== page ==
When Howard Hanna Real Estate Services acquired Realty One in October 2008 it was a deal that made Howard Hanna the fourth largest real estate company in the nation — but as it unfolded, it also gave Howard W. “Hoby” Hanna IV, president of Howard Hanna Midwest, some daunting tasks.
The first was to take two sales forces that had competed fiercely with each other and bring them together under one roof with strong leadership.
“By three years later, we had gone from 69 to 47 offices, which was the goal number that we wanted to reach, and did that much faster than anticipated without breaking obligations,” Hanna says. “We paid every rent we had to pay, we made every obligation we had to make, and because we just felt that was the right thing to do as a corporate citizen, but we also had to bring synergies together within our business.”
But another task was a Catch-22.
“The group would not allow us to utilize any of its accounting or CRM software because they were owned by the holding company and the group claimed it was proprietary,” Hanna says. “So we had to rebuild the CRM files and re-educate our agents to use the products we had, which was quite frustrating.”
The solution, as Hanna puts it, required some laborious tasks.
“We had to communicate that we weren’t forcing our platform on them — that their former owner didn’t allow us to have the platform,” he says. “So there was a lot of heavy lifting, moving management players and putting them in different offices, and add to that the fact that the first quarter of 2009 was probably the worst quarter in the history of real estate sales.”
When faced with multiple challenges that add a lot of stress and pressure to the organization, level heads must prevail.
“Everybody kept very cool, everybody had their eyes on the focus of bringing two great companies together in the marketplace . . . But the CRM for a significant number of agents became a morale issue,” Hanna says.
“We just had to put our arms around people and say, ‘Hey guys, we’re not causing this for you, but we’ll have a solution. We’ll work through with you. We’ll train you on what’s there.’”
You may lose some employees in an acquisition or merger who leave because they were frustrated, but at the same time those who depart may well have to learn a process like a new CRM platform wherever they go.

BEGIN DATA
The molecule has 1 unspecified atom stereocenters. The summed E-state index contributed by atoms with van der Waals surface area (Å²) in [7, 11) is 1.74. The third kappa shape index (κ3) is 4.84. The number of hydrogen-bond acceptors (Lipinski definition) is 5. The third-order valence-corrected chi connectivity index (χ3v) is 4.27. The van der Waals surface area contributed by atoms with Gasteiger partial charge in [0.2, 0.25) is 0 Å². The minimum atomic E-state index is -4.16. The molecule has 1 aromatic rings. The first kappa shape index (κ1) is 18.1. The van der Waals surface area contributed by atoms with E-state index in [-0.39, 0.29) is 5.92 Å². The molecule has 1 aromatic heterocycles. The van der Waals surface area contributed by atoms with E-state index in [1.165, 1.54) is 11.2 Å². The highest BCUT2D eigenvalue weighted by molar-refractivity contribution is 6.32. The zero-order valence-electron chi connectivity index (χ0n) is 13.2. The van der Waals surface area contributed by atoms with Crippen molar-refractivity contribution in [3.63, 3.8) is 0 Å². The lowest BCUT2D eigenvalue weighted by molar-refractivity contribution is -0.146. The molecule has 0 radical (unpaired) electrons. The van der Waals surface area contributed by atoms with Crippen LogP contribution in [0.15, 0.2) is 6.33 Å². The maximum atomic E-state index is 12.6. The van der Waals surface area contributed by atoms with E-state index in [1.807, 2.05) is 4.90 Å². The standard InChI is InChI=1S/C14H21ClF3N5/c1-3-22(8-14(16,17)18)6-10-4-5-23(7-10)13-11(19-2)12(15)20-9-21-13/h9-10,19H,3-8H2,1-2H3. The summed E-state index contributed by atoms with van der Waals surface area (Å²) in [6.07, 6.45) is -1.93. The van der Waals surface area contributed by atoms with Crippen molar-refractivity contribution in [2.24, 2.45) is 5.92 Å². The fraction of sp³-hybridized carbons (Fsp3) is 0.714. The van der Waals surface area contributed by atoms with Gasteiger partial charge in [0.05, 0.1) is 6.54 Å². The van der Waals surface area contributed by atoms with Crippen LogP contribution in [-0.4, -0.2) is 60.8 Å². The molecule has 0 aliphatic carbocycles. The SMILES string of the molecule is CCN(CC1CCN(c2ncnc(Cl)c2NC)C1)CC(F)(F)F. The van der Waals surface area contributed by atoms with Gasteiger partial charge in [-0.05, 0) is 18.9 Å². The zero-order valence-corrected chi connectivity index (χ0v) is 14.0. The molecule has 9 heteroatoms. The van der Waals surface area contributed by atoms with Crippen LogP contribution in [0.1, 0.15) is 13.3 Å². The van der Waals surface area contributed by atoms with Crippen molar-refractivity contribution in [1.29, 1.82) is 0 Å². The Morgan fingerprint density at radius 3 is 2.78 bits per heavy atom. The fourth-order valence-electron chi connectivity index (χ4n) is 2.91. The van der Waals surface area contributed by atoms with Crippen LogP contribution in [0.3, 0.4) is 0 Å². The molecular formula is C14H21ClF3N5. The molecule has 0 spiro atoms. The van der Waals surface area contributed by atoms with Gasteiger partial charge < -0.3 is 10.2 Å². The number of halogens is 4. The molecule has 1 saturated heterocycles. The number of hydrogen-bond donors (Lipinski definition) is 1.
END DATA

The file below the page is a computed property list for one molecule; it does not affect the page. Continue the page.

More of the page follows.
“We had the vast majority of folks who just said, ‘Hey, is this great, this is exciting, and there’s all these challenges with consolidation, but I’m going to move forward.’”
Here’s how Hanna focuses on solutions to the challenges of mergers and acquisitions so the transition is as smooth as possible, and customer-centric core values reign supreme.
Don’t take due diligence shortcuts
Hanna has seen some companies in the real estate industry and elsewhere that come in after an acquisition and want to dismantle “everything and anything” that was part of the previous organization.
That is not the way he approaches a newly acquired business.
“We haven’t said, ‘Hey, forget everything you’ve ever learned — this is who we are,’” Hanna says. “It’s more of, ‘There are great things that we can pull out of this organization and expound upon, but we also want you to learn why Howard Hanna in its own rights has had great success.’”
Howard Hanna Real Estate Services’ success now includes 167 offices across Pennsylvania, Ohio, Virginia, Michigan, New York, West Virginia, North Carolina and Maryland, many of which were acquisitions.
Home sales for Howard Hanna Real Estate Services, the No. 1 real estate company serving Pennsylvania and Ohio, hit an all-time high in 2013 of almost $10 billion. Howard Hanna has more than 5,700 sales associates, management and staff across those eight states.
In Ohio, closed sales volume was $4.4 billion for 2013, an increase of $772 million compared with 2012. There were 24,349 home sales in Ohio last year, a 16 percent increase over 2012.
When it comes to how acquisitions contribute to continuing growth and strong performance, Hanna says it all boils down to due diligence on the acquisition, communicating the company’s customer-centric core values, how quickly he can get leadership of the organization to be on board to believe in those core values and as Hanna puts it, “How well I communicate all that at the top.”